Just for a second, imagine this. Imagine there had been no Six Day War. Imagine that the Arab countries surrounding Israel had realized that they couldn't win that fight -- that, in fact, they were liable to lose big time. Imagine that instead of massing their armies and forcing Israel into a pre-emptive strike, they had grumpily settled down to live with the status quo: a Jewish State existing side-by-side with them, tucked neatly within the 1949 armistice lines. No formal recognition, mind you, no diplomatic relations, just hostile but non-combative co-existence. What would the Middle East look like today?
Well, of course, that's an impossible question to answer. Too many other factors come into play. But we can make a few guesses about a few things. Jerusalem would still be divided, with barbed wire running through its center. Jews would still be forbidden to pray at the Western Wall or the Tomb of the Patriarchs. Syrian (or perhaps Hezbollah) snipers would still be taking potshots at Israeli communities in the northeastern Galilee from their positions atop the Golan Heights. And there would be no Occupation -- at least by Israel.
Ah, no Occupation. No checkpoints, no fence, no curfews or destruction of terrorist-sheltering olive groves. But, most likely, the refugee camps would still be there, festering. The palestinian refugees in them would still be there, multiplying. And the Egyptian and Jordanian governments would still be trying to figure out what to do with them, while the U.N. passed resolutions condemning them and the E.U. pointed its accusing fingers . . . hmmm. Well, maybe not that last part. Probably, neither the U.N. nor the E.U. nor the International Solidarity Movement, assuming there would even be such a thing, would be paying very much attention at all. But the refugee scenario is a good bet, because the last thing that Egypt or Jordan would ever have considered doing was providing either sovereignty or relief to the palestinian refugees living under their control.
Israel, in the meantime, well, I wonder. Would it be a thriving country, enjoying pretty good relations with most of the planet? With no Occupation, it's entirely possible that Israel's fall from grace as the "good guy" in the Middle East picture could have been sustained. It's hard to imagine what stick the antisemites of the world would have found with which to turn the tables and beat up on such a tiny little country, minding its own business. Somehow, though, I suspect they would have managed. It's the tenor of our times.
I've spent the past few days reading over my cousins' Holocaust memoirs. Tough reading. Throughout their horrific experiences in the ghetto and the camps, they kept asking themselves the same question: what did we do? Why is this happening to us? Why will no one put a stop to it? There was only one answer: because we're Jews. No other reason was deemed necessary.
I resist accepting this answer to Israel's problems. I still can't wrap my mind around a world where such a thing could be true. Not with respect to Jews or anyone else. But I do know, for an absolute fact, that once upon a time, it was. No, twice, thrice, too many times upon a time, it was. And it stands to reason, then, that it could be again. Are we approaching such a time? God help us all.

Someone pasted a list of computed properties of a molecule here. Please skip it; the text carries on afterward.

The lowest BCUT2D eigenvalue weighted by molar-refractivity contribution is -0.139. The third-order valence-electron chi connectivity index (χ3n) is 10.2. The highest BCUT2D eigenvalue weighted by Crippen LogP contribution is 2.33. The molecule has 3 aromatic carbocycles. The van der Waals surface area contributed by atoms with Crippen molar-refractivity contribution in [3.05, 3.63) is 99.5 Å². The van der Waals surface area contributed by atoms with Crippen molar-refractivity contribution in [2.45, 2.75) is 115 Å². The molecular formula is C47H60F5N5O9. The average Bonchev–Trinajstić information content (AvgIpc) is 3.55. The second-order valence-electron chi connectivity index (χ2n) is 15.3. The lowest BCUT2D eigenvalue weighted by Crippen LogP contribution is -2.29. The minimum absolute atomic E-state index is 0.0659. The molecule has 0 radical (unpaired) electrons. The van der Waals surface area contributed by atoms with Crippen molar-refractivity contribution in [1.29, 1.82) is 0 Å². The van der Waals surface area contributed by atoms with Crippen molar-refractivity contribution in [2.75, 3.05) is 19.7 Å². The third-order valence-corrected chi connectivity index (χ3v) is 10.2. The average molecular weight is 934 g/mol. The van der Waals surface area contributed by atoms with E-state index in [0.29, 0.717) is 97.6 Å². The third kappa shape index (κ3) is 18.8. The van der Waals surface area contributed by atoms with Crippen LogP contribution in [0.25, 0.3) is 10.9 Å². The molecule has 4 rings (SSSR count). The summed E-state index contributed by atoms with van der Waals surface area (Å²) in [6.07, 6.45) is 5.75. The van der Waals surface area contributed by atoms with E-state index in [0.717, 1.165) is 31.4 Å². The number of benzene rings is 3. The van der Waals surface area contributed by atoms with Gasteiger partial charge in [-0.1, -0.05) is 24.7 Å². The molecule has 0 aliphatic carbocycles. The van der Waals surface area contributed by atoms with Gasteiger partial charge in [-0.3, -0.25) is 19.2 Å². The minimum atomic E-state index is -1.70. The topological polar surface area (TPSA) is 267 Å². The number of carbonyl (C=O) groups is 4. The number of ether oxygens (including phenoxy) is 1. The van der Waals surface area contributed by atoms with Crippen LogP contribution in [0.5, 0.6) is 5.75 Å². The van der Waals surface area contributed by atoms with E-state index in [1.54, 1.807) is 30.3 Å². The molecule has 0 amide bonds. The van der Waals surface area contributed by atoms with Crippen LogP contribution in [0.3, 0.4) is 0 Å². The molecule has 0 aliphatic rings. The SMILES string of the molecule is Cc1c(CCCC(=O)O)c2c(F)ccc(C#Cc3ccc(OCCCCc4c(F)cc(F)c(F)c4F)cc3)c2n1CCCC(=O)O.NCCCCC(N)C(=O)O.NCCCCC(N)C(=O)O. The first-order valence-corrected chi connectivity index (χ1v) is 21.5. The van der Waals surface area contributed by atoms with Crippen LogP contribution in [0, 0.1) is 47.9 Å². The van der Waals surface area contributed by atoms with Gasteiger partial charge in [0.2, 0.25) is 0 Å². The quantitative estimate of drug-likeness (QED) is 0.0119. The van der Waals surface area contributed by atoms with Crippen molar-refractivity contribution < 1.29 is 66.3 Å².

In the aftermath of the Six Day War, Israel tried to trade most of the territory it had won for peace. No deal. At Oslo, and then again at Camp David, Israel tried to trade most of the territory it had won, for peace. And again, no deal. And, really, why should there be? Why take half a loaf when you expect that you can get the whole? Peace, unfortunately, is the goal of only one side, here. The goal of the other side is victory, retribution, repudiation.
I say this with utter conviction, because there is no scrap, no shred of evidence to the contrary. So long as those who believe there is no place for a Jewish State in the Middle East (and this includes, sadly, all of Israel's neighbors) see the slightest chance of removing that "blight" from their midst, no offer, no proposal will be accepted that doesn't include that removal. Not withdrawal to the '67 borders, not withdrawal to the Partition segments, not withdrawal to Tel Aviv. Certainly, they'll accept unilateral "disengagements" and "redeployments." But there will be nothing provided in return until and unless they understand, once and for all, that the Jews simply are not going to go away.
In many ways, the Six Day War was a great victory for Israel, and for Jews all over the world. But I wonder, in the long run, who really won. Jordan and Egypt divested themselves of a troublesome population they didn't want anyway, and acquired that mighty stick of the Occupation, which has served them unimaginably well. Egypt ended up getting back the Sinai in exchange for basically nothing. Syria was the only real loser.
Am I suggesting, then, that the answer is to leave Judea, Samaria, Gaza and the Golan? Of course not. It's not 1967. That clock can't be turned back. And, again, didn't Barak basically try (much of) that at Camp David? No, my imaginary world is just that -- a fantasy. Because hostile but non-combative co-existence was never an option for Israel's neighbors. The only alternative to the actual outcome of the Six Day War was not my happily-ever-after scenario but the obliteration of the State of Israel. No thanks.
Well, if you're still reading, thanks for sticking it out. This has been a long ramble and I'm not even going to edit it. Much. So up it goes, warts, inconclusiveness and all.